41. It was open to the jury to reason from [the appellant's knowledge that his condition was transmissible by unprotected sexual intercourse and the frequency of unprotected sexual intercourse] and their own knowledge and experience of human behaviour that whereas one or several acts of unprotected sexual intercourse might be viewed as reckless as to whether infection would be transmitted or not, such acts repeated frequently with the same partner over many months, defied description as mere recklessness as to the risk of transmission.

  42. His Honour considered that it was open to the jury to infer that the requisite intent existed from the first act of unprotected sexual intercourse to the last[35].

  43. Morrison JA agreed with Gotterson JA's reasons and identified three further factors from which it was open to infer the requisite intent[36]. These were the appellant's failure to

    1. take the recommended protective steps during sexual intercourse, merely to suit his own desires, when he knew the danger of transmission;

    2. take the prescribed antiretroviral medication; and

    3. engage in any monitoring of his condition.

    Added to this was the appellant's comment that "I didn't want to ruin her life"[37]. This was open to be viewed as an acknowledgment of the appellant's understanding of the risk of transmission. The inference that the appellant intended to transmit the disease to the complainant was strengthened, in Morrison JA's analysis, by his failure to alert her to the need for her to take steps to protect herself[38].

  44. Applegarth J would have allowed the appeal[39]. His Honour considered that the lies told by the appellant after the complainant's HIV positive diagnosis were not necessarily indicative of a consciousness of guilt of the s 317(b) offence. His Honour observed that the lies might be explained by a desire to escape prosecution for a lesser offence of which intent is not an element[40]. More generally, his Honour observed that not every person who embarks on a course of conduct that regularly exposes another to a risk of injury can be said to have intended the result[41]. In Applegarth J's analysis, the appellant's callous, reckless conduct was not to be equated with a subjective, actual intent to transmit HIV to the complainant[42].

  45. The grounds of appeal

  46. The appellant contends that the Court of Appeal conflated recklessness with proof of intent. A discrete challenge is made to the conclusion that it was open to the jury to infer from the protracted duration of the conduct that the requisite intention existed from the first act of unprotected sexual intercourse to the last[43]. Gotterson JA referred to Reid for the latter proposition[44]. The appellant submits that no question of temporal concurrence between the act and the intent arose in Reid because, in that case, intent was an inference from circumstances that did not depend upon frequency of unprotected sexual intercourse. By contrast, the appellant submits that Gotterson JA's reasoning depended upon the frequency of the appellant's conduct, which "necessarily involved the notion of a passage of time before the requisite intent arose".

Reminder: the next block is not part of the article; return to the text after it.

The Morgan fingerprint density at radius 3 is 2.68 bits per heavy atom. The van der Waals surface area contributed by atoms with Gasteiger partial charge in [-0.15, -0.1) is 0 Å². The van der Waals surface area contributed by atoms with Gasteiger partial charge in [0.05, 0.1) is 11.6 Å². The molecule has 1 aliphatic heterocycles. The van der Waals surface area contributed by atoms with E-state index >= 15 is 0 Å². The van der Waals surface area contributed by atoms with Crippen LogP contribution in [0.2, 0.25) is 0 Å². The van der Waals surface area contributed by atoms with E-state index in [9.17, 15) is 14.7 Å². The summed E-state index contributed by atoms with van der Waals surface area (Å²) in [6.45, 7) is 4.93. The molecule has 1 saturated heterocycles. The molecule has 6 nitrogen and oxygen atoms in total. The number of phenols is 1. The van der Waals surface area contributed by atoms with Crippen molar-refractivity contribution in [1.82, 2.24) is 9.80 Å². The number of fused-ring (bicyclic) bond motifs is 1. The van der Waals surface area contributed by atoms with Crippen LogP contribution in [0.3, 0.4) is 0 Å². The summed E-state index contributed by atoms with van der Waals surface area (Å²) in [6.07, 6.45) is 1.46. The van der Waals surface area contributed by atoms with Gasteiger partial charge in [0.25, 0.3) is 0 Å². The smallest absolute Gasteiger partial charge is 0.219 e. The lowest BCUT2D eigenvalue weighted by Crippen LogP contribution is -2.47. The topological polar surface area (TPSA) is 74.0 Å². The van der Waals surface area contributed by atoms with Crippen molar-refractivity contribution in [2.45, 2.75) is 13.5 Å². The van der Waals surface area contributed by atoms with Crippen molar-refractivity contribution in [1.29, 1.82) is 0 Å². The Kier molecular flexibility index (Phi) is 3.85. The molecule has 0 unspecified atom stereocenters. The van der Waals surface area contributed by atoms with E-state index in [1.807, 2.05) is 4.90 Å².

47. It is the soundness of the conclusion that the frequency of unprotected sexual relations over many months suffices to establish that the appellant's intent was to transmit HIV to the complainant that is determinative of the appeal. If it is open to infer from that conduct that the appellant had that intention, then it is not illogical to infer that it was present throughout the sexual relationship in circumstances in which there is nothing to suggest that there was any relevant change in the nature of the relationship.

  48. Awareness of risk

  49. It is not apparent what, if any, relevance expert evidence of the statistical risk of the transmission of HIV had to proof of the appellant's intention. To the extent that the inference of intent depends upon foresight of the risk of the sexual transmission of HIV, it is the appellant's understanding, whether informed or otherwise, that is material. There was ample evidence from which to find that the appellant was aware of the risk of transmitting HIV to the complainant through unprotected sexual intercourse. Apart from the medical advice that the appellant was given by several doctors in 1998 after he learned of his HIV positive status, his lies to the complainant about that status before their sexual relationship commenced, and during the course of it, point to his awareness of the risk of sexual transmission. So, too, do his lies to the police about the number of times they engaged in unprotected sexual intercourse.

  50. The inference from the frequency of the conduct

  51. Gotterson JA did not in terms express himself as satisfied that the evidence was capable of proving that the appellant intended to transmit HIV to the complainant. Instead, his Honour said that the frequency of unprotected sexual intercourse over many months defied description as mere recklessness[45]. Recklessness describes a state of mind in which a person adverts to the risk that particular conduct may result in particular harm and, with that awareness, engages in that conduct. A person may be more or less reckless depending upon the person's awareness of the likelihood of the risk materialising. However, as earlier explained, putting to one side awareness of the virtual certainty that conduct will result in the particular harm, a person's awareness of the risk that his or her conduct may result in harm does not, without more, support the inference that the person intended to produce that harm.